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Healthy Eating and Happy Habits to Help Your Body During Treatment
Cancer and cancer treatment demand a big emotional and physical sacrifice. Once you begin chemotherapy, you may start to feel more uncomfortable in a lot of ways, as if the familiar has become unfamiliar. It can be difficult to enjoy any of the daily activities you once loved, and for many people, eating becomes a chore rather than a pleasure.
For those who haven’t had the most nutritious diet in the past, a switch to the nutrient-based menu your body needs can be a tall order. It takes time to adjust your palate, especially when chemo begins to mess with your taste buds, but you have to change your habits quickly to stay one step ahead.
In many cases, eating any food can be a challenge, and that’s when you’ll need to come up with some new approaches and smart interventions. Take some tips to make the move to chemo-friendly foods, and improve your appetite when you need it most.
Why Healthy Eating Is Crucial
A nutritious diet is good for everyone, but it can be particularly useful for chemo patients. After all, you are what you eat, so when you eat wholesome foods you can counter some of the toxic effects of the chemo drugs.
Don’t underestimate what the power of good ingredients can offer.
Good food supports immunity, and since chemo compromises your immune system, you need all the help you can get. Eating plenty of immune boosting foods will help lower your risk of infection, and help you heal faster from treatment or injury.
Proteins are particularly helpful for immunity and tissue repair, helping to heal the muscles and fight infection.
Both cancer and chemo treatment can leave you feeling exhausted, and without the right support your fatigue can prevent you from fulfilling even your basic daily duties.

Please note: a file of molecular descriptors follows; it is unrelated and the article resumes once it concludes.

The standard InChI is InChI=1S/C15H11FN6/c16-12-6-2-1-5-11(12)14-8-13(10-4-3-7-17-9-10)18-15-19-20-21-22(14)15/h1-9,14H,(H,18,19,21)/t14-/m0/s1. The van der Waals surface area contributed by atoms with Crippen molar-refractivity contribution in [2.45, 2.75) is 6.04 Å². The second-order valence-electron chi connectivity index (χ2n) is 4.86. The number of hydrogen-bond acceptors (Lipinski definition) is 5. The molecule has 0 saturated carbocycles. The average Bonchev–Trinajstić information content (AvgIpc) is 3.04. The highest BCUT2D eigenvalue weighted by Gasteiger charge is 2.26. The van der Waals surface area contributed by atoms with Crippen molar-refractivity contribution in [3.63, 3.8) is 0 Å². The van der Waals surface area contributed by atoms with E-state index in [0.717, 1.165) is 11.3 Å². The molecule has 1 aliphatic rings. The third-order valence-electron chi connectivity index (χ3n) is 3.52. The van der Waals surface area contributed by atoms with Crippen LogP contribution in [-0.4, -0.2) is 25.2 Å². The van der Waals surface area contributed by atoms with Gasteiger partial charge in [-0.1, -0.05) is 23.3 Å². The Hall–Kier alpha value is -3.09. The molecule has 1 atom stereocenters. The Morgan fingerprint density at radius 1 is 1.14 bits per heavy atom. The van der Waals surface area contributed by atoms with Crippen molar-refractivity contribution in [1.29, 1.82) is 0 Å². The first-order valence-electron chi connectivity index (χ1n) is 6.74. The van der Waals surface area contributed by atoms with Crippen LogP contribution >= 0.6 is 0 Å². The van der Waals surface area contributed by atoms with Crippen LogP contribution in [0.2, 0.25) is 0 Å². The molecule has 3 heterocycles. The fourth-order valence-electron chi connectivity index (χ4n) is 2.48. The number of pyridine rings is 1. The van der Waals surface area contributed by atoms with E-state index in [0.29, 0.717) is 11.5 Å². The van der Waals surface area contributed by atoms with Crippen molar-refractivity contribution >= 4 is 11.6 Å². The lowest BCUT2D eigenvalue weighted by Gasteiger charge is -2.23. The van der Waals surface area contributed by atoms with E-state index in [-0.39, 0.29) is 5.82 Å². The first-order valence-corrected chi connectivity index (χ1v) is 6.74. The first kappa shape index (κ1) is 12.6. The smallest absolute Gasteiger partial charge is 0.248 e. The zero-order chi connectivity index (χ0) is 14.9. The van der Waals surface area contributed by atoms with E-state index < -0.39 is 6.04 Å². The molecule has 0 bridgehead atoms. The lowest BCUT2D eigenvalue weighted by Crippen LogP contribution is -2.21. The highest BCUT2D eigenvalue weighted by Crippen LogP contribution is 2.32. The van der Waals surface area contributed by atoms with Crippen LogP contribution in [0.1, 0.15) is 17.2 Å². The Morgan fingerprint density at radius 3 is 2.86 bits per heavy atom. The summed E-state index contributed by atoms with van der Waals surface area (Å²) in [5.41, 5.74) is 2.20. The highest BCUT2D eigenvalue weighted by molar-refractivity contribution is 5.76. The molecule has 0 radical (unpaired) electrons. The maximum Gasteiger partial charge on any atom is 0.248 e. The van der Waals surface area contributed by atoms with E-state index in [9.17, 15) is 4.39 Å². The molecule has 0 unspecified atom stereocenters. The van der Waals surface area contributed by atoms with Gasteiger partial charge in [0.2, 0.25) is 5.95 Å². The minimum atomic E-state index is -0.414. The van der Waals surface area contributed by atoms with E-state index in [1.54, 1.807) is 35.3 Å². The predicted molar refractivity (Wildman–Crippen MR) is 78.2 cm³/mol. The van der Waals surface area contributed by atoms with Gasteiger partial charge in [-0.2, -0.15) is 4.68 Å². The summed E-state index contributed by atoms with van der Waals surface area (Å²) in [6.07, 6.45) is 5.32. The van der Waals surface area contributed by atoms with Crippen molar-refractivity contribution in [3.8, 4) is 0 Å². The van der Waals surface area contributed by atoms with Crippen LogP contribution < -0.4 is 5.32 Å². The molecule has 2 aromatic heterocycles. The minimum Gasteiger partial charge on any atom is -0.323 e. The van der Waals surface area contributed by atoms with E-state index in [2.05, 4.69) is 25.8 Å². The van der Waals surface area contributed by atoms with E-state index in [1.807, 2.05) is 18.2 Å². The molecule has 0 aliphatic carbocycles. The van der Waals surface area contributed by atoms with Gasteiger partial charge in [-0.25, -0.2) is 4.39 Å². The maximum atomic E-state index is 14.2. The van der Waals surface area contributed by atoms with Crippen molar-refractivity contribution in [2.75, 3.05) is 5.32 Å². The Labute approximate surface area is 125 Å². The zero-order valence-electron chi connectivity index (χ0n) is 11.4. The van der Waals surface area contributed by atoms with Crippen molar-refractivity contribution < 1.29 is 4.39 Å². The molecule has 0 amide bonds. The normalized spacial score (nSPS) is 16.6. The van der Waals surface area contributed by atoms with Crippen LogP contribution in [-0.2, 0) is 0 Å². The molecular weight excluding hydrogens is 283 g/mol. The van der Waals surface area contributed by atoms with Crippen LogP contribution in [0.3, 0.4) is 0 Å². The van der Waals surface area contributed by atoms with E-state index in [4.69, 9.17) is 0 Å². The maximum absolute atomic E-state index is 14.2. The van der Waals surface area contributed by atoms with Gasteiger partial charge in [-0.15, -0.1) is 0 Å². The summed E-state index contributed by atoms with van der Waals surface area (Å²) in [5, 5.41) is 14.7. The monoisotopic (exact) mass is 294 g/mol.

While a wholesome diet won’t work miracles, it will provide the macronutrients, vitamins, and minerals that your cells need to function at full capacity. Carbohydrates are especially useful for fast energy, but fats are important energizers, too.
When chemotherapy keeps you from your daily activity, your muscles will begin to suffer. As muscle wasting continues, you can run into big problems with energy, mobility, and healing.
However, taking in good quality protein and appropriate supplements can protect your muscle mass, and give you the energy to create more.
Water is another essential part of any diet, but it takes on even more importance when your body is fighting an invader. Chemo is designed to kill the bad cancer cells, but it can wreak havoc on your healthy cells in the process, leading to dehydration (especially if you have gastrointestinal side effects that involve vomiting and diarrhea).
All fluids — even food sources like soup and milk — are good for hydration, but the more water you drink, the more protection you have against the dangerous side effects of dehydration.
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Clever Ways to Spark Your Appetite
Chemo treatment can leave you feeling nauseous and can also interfere with your sense of taste.